Friday, April 23, 2010

O'Hare non-adventures

There is something about waking up, since the surgery, that leaves me feeling dazed and crippled. Possibly anaesthesia hangover still; possibly the fact that I haven't returned to anything resembling regular (or enough sleep).

At any rate, after crashing in the hotel lobby and then sleeping in the Bulgarian fembot's limo all the way through to O'Hare, I was in (and looked) complete zombie-like shape on arrival at the airport.

I know you're now thinking the same thing I was - this'd likely be the best chance I'd ever have for an opportunistic cabin class upgrade.

The odds weren't great - I've never received an op-up in my life, or even attempted to learn the art; I was already on a certificate upgrade into business (this was a continuation of an international flight, so triple class rather than the usual domestic double), and double upgrades are vanishingly rare; and, frankly, they'd have to weigh the compassionate benefits of easing my potential suffering on the 4-hour trip against the possibility that my head would explode messily all over the paying first-class passengers who were probably on expensive paid international itineraries.

On the upside, I'm a 1K (aka super-ultra-premium United frequent flyer), I had a wheelchair pre-booked, and United had that whole recent disabled passenger debacle that I was curious to reprise, just in case they'd started walking on eggshells around us assisted service types. Maybe they'd comp me Red Carpet Club access for the wait, although United's Red Carpet Club is to airline lounges what Sizzler's is to haute cuisine. But no such luck.

But in general things were largely anti-climactic. I waited around in the 1K checkin line with a hangdog face for quite a while in the hope of an upgrading angel swooping down, but to no avail. I could have self-checked-in and been through in 30 seconds.

(Although, O'Hare being O'Hare, I don't think I would have enjoyed walking the distance to my gate - it's a long way through an acid-tripping underground passage, and I seem to tire very, very easily)

Eventually an agent summoned me, checked me in, called up the wheelchair center, whined at them, and directed me to sit down and wait. The wheelchair showed up relatively promptly, piloted by an oversized gentleman who was unfailingly polite to me but snarky to other staff and customers, and we then bypassed all the security queues (this is nice, but it's a typical frequent flyer perk anyway, so no huge boon).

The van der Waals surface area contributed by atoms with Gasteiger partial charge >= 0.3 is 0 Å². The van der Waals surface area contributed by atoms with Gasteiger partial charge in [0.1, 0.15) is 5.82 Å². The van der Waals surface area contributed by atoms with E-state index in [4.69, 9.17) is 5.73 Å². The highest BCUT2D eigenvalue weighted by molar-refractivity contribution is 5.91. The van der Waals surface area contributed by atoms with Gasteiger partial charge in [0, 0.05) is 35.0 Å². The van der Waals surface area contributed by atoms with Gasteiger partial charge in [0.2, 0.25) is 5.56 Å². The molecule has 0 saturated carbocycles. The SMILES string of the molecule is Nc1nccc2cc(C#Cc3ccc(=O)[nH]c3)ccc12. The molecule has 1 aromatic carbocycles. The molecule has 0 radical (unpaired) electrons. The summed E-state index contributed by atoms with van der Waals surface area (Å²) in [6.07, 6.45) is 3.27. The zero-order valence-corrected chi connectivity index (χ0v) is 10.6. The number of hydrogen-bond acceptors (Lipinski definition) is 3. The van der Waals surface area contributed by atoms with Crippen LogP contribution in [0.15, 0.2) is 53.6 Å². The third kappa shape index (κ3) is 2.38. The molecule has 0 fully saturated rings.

Security first checked to see if I was capable of walking through the metal detector on my own, then guided me from landside seat to airside seat in a matter of seconds. Nice, United.

My wheelchair pilot had taken responsibility for arranging my carry-on luggage on trays and running it through metal detectors in the meantime, and the only new wrinkle in the process was that they swiped my head bandages and hands with an explosives sniffer before returning my carry-on. Easiest security clearance process ever, and soon thereafter, I was parked in the "special services seating area" at my gate, two hours before boarding.

Pretty boring story, huh? Here's the interesting bit:

From the moment I entered the airport, 100% of people called me by ma'am or miss, even the ones that checked my ID. Now, there's always been a percentage of people that misidentify me at first glance, but it seldom lasts beyond that. There's some obvious possibilities:

  1. Nadia, my Bulgarian fembot chauffeur, clued them in when curb-checking my luggage. But that was a solitary interaction with a single curbside attendant , and my boarding pass definitely says Mr. Habryn.
  2. My hair, long fur-trim coat and Fluevogs are on the gentle side of gender neutrality. But I've worn this exact outfit a thousand times through a thousand airports without this effect.
  3. The surgery worked! But I'm covered in bandages, swollen, bruised, and barely recognizable - frankly, I'm astonished they didn't ask for the surgeon's documentary letter. I sure as hell don't look anything like my ID, which was inspected by at least three different people.
  4. They see enough of Dr Zukowski's transgender patients come through that they've learned the proprieties. But this is one of the busiest airports in the world, and he's a long way from being even the busiest surgeon, let alone busiest practice. There's probably orders of magnitude more staff working at this airport than he has ever had patients on the operating table.
  5. And finally, what seems the most likely answer - when you have a person present with this degree of facial bandaging and distortion, the natural assumption is that it's either a particularly vain woman getting some work done, or a war vet post-reconstructive surgery. And I guess I'm more a fit for the former than the latter.

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